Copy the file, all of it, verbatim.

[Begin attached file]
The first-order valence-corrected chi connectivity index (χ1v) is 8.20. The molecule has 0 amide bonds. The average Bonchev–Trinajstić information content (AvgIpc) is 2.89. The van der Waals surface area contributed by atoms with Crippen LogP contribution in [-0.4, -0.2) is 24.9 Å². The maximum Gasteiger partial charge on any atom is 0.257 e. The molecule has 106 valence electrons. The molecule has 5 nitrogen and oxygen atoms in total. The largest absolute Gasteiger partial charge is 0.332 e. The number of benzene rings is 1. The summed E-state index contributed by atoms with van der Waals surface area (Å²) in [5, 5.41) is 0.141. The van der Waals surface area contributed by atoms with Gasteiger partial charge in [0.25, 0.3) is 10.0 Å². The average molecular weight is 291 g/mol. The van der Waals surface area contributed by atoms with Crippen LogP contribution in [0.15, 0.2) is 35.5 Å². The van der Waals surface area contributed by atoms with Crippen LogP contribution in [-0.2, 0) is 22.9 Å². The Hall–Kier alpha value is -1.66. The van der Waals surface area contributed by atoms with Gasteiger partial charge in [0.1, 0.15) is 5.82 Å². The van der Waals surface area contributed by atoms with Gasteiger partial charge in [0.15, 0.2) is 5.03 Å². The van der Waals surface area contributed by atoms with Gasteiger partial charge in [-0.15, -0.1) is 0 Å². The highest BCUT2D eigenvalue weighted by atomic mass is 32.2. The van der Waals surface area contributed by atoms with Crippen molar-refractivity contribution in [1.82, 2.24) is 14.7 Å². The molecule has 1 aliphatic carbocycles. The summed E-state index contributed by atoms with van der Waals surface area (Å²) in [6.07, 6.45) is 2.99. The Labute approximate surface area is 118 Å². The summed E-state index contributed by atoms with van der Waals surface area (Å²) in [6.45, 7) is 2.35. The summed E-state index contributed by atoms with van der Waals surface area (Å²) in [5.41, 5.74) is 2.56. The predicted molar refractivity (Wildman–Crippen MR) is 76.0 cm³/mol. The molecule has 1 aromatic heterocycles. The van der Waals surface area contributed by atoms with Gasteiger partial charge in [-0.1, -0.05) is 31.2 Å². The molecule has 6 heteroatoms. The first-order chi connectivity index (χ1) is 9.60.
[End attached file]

The first-order valence-corrected chi connectivity index (χ1v) is 8.20. The molecule has 0 amide bonds. The average Bonchev–Trinajstić information content (AvgIpc) is 2.89. The van der Waals surface area contributed by atoms with Crippen LogP contribution in [-0.4, -0.2) is 24.9 Å². The maximum Gasteiger partial charge on any atom is 0.257 e. The molecule has 106 valence electrons. The molecule has 5 nitrogen and oxygen atoms in total. The largest absolute Gasteiger partial charge is 0.332 e. The number of benzene rings is 1. The summed E-state index contributed by atoms with van der Waals surface area (Å²) in [5, 5.41) is 0.141. The van der Waals surface area contributed by atoms with Gasteiger partial charge in [0.25, 0.3) is 10.0 Å². The average molecular weight is 291 g/mol. The van der Waals surface area contributed by atoms with Crippen LogP contribution in [0.15, 0.2) is 35.5 Å². The van der Waals surface area contributed by atoms with Crippen LogP contribution in [-0.2, 0) is 22.9 Å². The Hall–Kier alpha value is -1.66. The van der Waals surface area contributed by atoms with Gasteiger partial charge in [0.1, 0.15) is 5.82 Å². The van der Waals surface area contributed by atoms with Gasteiger partial charge in [0.15, 0.2) is 5.03 Å². The van der Waals surface area contributed by atoms with Gasteiger partial charge in [-0.15, -0.1) is 0 Å². The highest BCUT2D eigenvalue weighted by atomic mass is 32.2. The van der Waals surface area contributed by atoms with Crippen molar-refractivity contribution in [1.82, 2.24) is 14.7 Å². The molecule has 1 aliphatic carbocycles. The summed E-state index contributed by atoms with van der Waals surface area (Å²) in [6.07, 6.45) is 2.99. The Labute approximate surface area is 118 Å². The summed E-state index contributed by atoms with van der Waals surface area (Å²) in [6.45, 7) is 2.35. The summed E-state index contributed by atoms with van der Waals surface area (Å²) in [5.41, 5.74) is 2.56. The predicted molar refractivity (Wildman–Crippen MR) is 76.0 cm³/mol. The molecule has 1 aromatic heterocycles. The van der Waals surface area contributed by atoms with Gasteiger partial charge in [-0.1, -0.05) is 31.2 Å². The molecule has 6 heteroatoms. The first-order chi connectivity index (χ1) is 9.60.